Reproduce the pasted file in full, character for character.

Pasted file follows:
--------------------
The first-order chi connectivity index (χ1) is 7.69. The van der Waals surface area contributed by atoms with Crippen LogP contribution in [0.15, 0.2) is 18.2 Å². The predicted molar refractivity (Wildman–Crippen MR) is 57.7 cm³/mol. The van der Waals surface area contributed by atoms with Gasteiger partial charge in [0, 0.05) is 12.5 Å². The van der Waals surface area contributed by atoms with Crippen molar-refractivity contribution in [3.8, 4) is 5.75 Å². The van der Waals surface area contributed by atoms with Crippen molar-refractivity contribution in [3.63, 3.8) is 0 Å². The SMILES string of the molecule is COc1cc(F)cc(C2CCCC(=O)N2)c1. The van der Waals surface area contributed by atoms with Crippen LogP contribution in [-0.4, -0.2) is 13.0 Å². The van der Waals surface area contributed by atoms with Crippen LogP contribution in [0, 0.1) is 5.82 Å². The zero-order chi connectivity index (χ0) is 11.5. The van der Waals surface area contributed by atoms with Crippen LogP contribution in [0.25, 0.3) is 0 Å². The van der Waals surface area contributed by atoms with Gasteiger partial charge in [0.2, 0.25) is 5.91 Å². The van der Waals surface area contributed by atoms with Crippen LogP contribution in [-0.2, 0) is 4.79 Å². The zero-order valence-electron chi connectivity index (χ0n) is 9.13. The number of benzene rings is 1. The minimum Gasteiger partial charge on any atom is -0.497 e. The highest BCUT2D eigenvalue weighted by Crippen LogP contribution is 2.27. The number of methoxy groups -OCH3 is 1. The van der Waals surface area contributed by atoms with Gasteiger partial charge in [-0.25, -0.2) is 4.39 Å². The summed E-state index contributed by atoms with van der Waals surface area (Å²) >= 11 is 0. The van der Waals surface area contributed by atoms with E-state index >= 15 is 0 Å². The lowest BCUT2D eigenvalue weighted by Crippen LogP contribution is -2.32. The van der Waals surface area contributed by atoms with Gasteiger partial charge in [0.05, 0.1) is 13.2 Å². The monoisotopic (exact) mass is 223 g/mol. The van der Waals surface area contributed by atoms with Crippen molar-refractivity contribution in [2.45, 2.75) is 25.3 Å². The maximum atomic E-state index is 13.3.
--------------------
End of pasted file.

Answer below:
The first-order chi connectivity index (χ1) is 7.69. The van der Waals surface area contributed by atoms with Crippen LogP contribution in [0.15, 0.2) is 18.2 Å². The predicted molar refractivity (Wildman–Crippen MR) is 57.7 cm³/mol. The van der Waals surface area contributed by atoms with Gasteiger partial charge in [0, 0.05) is 12.5 Å². The van der Waals surface area contributed by atoms with Crippen molar-refractivity contribution in [3.8, 4) is 5.75 Å². The van der Waals surface area contributed by atoms with Crippen molar-refractivity contribution in [3.63, 3.8) is 0 Å². The SMILES string of the molecule is COc1cc(F)cc(C2CCCC(=O)N2)c1. The van der Waals surface area contributed by atoms with Crippen LogP contribution in [-0.4, -0.2) is 13.0 Å². The van der Waals surface area contributed by atoms with Crippen LogP contribution in [0, 0.1) is 5.82 Å². The zero-order chi connectivity index (χ0) is 11.5. The van der Waals surface area contributed by atoms with Crippen LogP contribution in [0.25, 0.3) is 0 Å². The van der Waals surface area contributed by atoms with Gasteiger partial charge in [0.2, 0.25) is 5.91 Å². The van der Waals surface area contributed by atoms with Crippen LogP contribution in [-0.2, 0) is 4.79 Å². The zero-order valence-electron chi connectivity index (χ0n) is 9.13. The number of benzene rings is 1. The minimum Gasteiger partial charge on any atom is -0.497 e. The highest BCUT2D eigenvalue weighted by Crippen LogP contribution is 2.27. The number of methoxy groups -OCH3 is 1. The van der Waals surface area contributed by atoms with Gasteiger partial charge in [-0.25, -0.2) is 4.39 Å². The summed E-state index contributed by atoms with van der Waals surface area (Å²) >= 11 is 0. The van der Waals surface area contributed by atoms with E-state index >= 15 is 0 Å². The lowest BCUT2D eigenvalue weighted by Crippen LogP contribution is -2.32. The van der Waals surface area contributed by atoms with Gasteiger partial charge in [0.05, 0.1) is 13.2 Å². The monoisotopic (exact) mass is 223 g/mol. The van der Waals surface area contributed by atoms with Crippen molar-refractivity contribution in [2.45, 2.75) is 25.3 Å². The maximum atomic E-state index is 13.3.